On June 5, Brussels hosted the 11th round of the annual High-Level Political and Security Dialogue between the European Union and Central Asia. Chaired by Enrique Mora, Deputy Secretary-General for Political Affairs of the European External Action Service, the meeting was attended by Deputy Ministers of Foreign Affairs of Kazakhstan, the Kyrgyz Republic, Tajikistan, Turkmenistan, and Uzbekistan. As reported by Kazakhstan’s Foreign Ministry, the agenda comprised the implementation of the Joint Roadmap for Deepening Ties between Central Asia and the EU, the dynamics of transport, trade, economic, energy and climate relations, and common security challenges regarding Afghanistan. Roman Vassilenko, Deputy Minister of Foreign Affairs of Kazakhstan, presented several initiatives relating to energy, trade and water resources management aimed at enhancing interregional cooperation with the EU. Outlining the priorities of Kazakhstan’s chairmanship of the International Fund for Saving the Aral Sea (IFAS), he highlighted a program for continuous monitoring of the basin ecosystem. To be implemented over the next three years, the initiative will provide a mechanism for long-term intraregional cooperation on the Aral issue. Vassilenko also reiterated the need for Central Asian countries to synchronize efforts in the fields of effective irrigation, the operation of water and energy facilities, and the implementation of environmental measures. The European External Action Service reported that in turn, the EU had reaffirmed its willingness to support efforts to intensify its cooperation on security with Central Asia, especially in areas concerning management of water-related challenges, energy and climate change, and connectivity. The High-Level Political and Security Dialogue was the latest conference to be held within the context of increased engagement between Central Asia and the European Union. Central Asia’s Heads of State and the President of the European Council had previously met on 27 October 2022 and 2 June 2023.  At a further EU-Central Asia Ministerial meeting on 23 October 2023 in Luxembourg, the 27 EU Foreign Ministers adopted a Joint Roadmap for Deepening Ties between the EU and Central Asia with concrete actions for strengthening cooperation, most notably regarding security. The EU and Central Asian countries are now planning the first-ever EU-Central Asia Summit for later this year.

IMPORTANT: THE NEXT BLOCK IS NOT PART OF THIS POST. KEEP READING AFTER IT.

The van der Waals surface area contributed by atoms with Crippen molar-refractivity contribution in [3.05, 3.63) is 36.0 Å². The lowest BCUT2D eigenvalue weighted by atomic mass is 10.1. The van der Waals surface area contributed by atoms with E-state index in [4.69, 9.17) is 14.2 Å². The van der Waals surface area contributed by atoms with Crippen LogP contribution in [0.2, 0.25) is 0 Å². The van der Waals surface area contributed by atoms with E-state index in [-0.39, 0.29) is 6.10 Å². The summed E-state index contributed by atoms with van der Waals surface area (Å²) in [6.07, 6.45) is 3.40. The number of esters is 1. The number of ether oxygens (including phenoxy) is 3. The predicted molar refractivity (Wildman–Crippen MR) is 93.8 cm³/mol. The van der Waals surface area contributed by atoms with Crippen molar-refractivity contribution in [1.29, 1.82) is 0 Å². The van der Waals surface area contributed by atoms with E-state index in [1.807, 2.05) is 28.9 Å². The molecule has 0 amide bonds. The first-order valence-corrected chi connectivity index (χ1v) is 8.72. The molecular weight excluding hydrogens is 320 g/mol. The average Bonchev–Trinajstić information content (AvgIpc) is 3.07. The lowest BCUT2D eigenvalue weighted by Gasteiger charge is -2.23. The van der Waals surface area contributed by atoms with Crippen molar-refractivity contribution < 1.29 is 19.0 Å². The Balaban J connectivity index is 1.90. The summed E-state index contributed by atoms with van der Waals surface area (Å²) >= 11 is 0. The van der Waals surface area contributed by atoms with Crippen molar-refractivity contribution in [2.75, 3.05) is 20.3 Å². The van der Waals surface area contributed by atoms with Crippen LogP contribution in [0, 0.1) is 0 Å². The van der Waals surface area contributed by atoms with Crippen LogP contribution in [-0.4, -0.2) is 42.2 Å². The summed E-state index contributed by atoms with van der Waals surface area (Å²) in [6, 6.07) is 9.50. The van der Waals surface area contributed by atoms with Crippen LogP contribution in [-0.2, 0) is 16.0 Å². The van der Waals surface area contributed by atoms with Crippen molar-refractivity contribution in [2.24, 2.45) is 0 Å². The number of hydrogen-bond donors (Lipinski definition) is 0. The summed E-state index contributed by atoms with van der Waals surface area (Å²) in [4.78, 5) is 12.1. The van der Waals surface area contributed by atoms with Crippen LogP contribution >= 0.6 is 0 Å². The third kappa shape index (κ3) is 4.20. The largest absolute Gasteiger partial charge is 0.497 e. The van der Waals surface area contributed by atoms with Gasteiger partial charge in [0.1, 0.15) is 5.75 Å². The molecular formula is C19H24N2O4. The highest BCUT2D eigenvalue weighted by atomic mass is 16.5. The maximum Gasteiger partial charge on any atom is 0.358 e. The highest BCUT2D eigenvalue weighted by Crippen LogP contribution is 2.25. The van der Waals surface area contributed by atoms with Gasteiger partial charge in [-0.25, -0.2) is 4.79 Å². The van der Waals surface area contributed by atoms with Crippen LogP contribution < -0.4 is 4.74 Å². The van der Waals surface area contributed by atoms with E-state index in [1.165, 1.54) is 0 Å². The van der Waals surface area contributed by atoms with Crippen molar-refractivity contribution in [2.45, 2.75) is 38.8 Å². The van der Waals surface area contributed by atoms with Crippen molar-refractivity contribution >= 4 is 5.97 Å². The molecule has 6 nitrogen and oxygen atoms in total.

British Magazine Ranks Kazakhstan’s Katon-Karagay Top Travel Destination  

The Katon-Karagay district in Eastern Kazakhstan has been included in Asia & the Middle East's top sustainable travel destinations for 2024 by the British magazine Wanderlust. The district is home to Katon-Karagay National Park. Spanning over 643,000 hectares, the park was designated a Kazakh-Russian transboundary biosphere reserve in 2017 by the UNESCO World Network of Biosphere Reserves. In promoting the reserve, Wanderlust stated: “Five years ago, residents of the Katon-Karagay district – a sweep of lonely steppe, mountains and forests in far eastern Kazakhstan – faced a dilemma. Though home to the country’s largest national park and around 275 bird species, its 48 villages attracted few visitors, and there was little work available. As a result, its population had almost halved since the turn of the century, many residents having moved to cities in search of employment. So in 2019 the Sustainable Rural Development Fund was launched, with the aim of improving the quality of life in three remote districts, including Katon-Karagay. Key to this effort was the creation of sustainable community tourism opportunities, including training guesthouse owners and opening a hospitality school. Money has also been allocated to trail maintenance, signs and a tourist information centre, making it easier for travellers to explore a region whose communities and culture are finally being appreciated.”